2. RookieEMT

      Zoning code was a major reason why I gave up in land development. I’m in the middle of a big city like Charlotte. I see a perfectly good corner lot and imagine five or so townhouses fitting there.

      Well zoning code demanded single family (maybe a duplex). I couldn’t be bothered by the planning department and going through the zoning process with city council.

      A couple months later, I watch a 1.2$ million dollar home being built on that lot. It’s now permanently unaffordable to all but the 1%, just as the city wanted.

      Reforming zoning alone won’t fix the problem. Yes, restrict corporate buyouts. Building code needs to a reviewed, anything to trim 10-15% of construction costs. Finally, cut out speculators and developers by organizing co-ops.

      Sadly, we’re not good at a multi-system approach in reform. Nevermind reforming a specific problem.

      1. chris

        Disagree re: building code. There’s no evidence that building better and smarter raises costs. There’s a lot of evidence that better details = lower chances of water intrusion and wind damage with better energy savings. But we have a lot of people doing stick built housing that build wastefully. Until recently we haven’t had much cause to worry about that. Now we have a lot of reasons to want it but fee can afford new builds based on market prices for materials, land, and profits. Lack of skilled labor is driving up costs too. Would be good for the US to try to support trade schools and quality building education.

        1. rookieEMT

          Well, that’s why I’m saying around 10-15%. Chip at it. Don’t gut building code. It’s pretty well laid out even if it has become so complex over the past few decades. Gut building code and you get next to no savings and unsafe buildings.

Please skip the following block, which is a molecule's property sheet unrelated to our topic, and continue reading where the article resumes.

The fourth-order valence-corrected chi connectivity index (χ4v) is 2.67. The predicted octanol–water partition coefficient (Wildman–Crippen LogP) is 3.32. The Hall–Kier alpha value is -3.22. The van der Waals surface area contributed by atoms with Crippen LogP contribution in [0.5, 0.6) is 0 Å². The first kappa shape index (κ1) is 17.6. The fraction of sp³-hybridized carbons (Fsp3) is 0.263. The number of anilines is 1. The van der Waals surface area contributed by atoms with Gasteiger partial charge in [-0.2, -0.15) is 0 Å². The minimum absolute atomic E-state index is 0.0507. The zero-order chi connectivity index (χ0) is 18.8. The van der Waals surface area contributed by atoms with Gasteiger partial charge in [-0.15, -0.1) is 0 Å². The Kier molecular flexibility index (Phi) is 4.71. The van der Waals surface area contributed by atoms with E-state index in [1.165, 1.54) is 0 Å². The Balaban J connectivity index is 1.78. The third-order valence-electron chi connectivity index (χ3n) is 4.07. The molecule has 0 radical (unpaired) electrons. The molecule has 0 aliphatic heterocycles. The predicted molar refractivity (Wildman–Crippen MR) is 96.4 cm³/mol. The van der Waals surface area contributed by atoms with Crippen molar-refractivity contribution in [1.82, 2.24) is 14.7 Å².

Affordability is death by a thousand paper cuts. I read a blog years ago advocating for mandatory residential water sprinklers in homes. Just something for the kitchen. I’m looking at some ballpark costs for installation of under 1,000$. Which is actually pretty neat and not that expensive. Yet once it’s mandated, that’s a permanent 500-1000$ addition to construction costs.

          You have to do a grim calculation. How many lives will it save across the country every year vs. the cost it adds to newly built homes.

  2. eg

    The “market” under current arrangements has signally failed to meet the housing needs of all citizens. I don’t believe that this problem can be solved without significant state intervention in the form of public housing.

  3. Polar Socialist

    A mandatory video link (youtube). Don’t let the title fool you, it’s more about USA. Finland is merely lifted as an example of successful social experiments in USA and EU actually becoming a national policy.

    For those too busy to watch it, the video presents sample, tested solution to homelessness: put people in permanent homes, and most of their problems (which may have caused the homelessness to begin with) become much easier to solve. It really is that simple.

    1. Cristobal

      Yes, all It takes is Money. Don’t tell me there is no money. All It takes is priorities.

    2. Adam Eran

      Terrific video.

      Here’s another article citing the same study (and others) by a retired L.A. planner.

      There’s no clearer evidence of pure laissez-faire capitalism’s failure than the homeless beggars at major intersections

    3. chris

      That’s a good video. But there’s a lot of people in the US who can’t manage to be housed without a lot of extra support too. I have family who just want to be high. All the time. We’ve housed them several times. The properties we buy for them to live in end up being destroyed by accumulated filth from their friends and drug habits.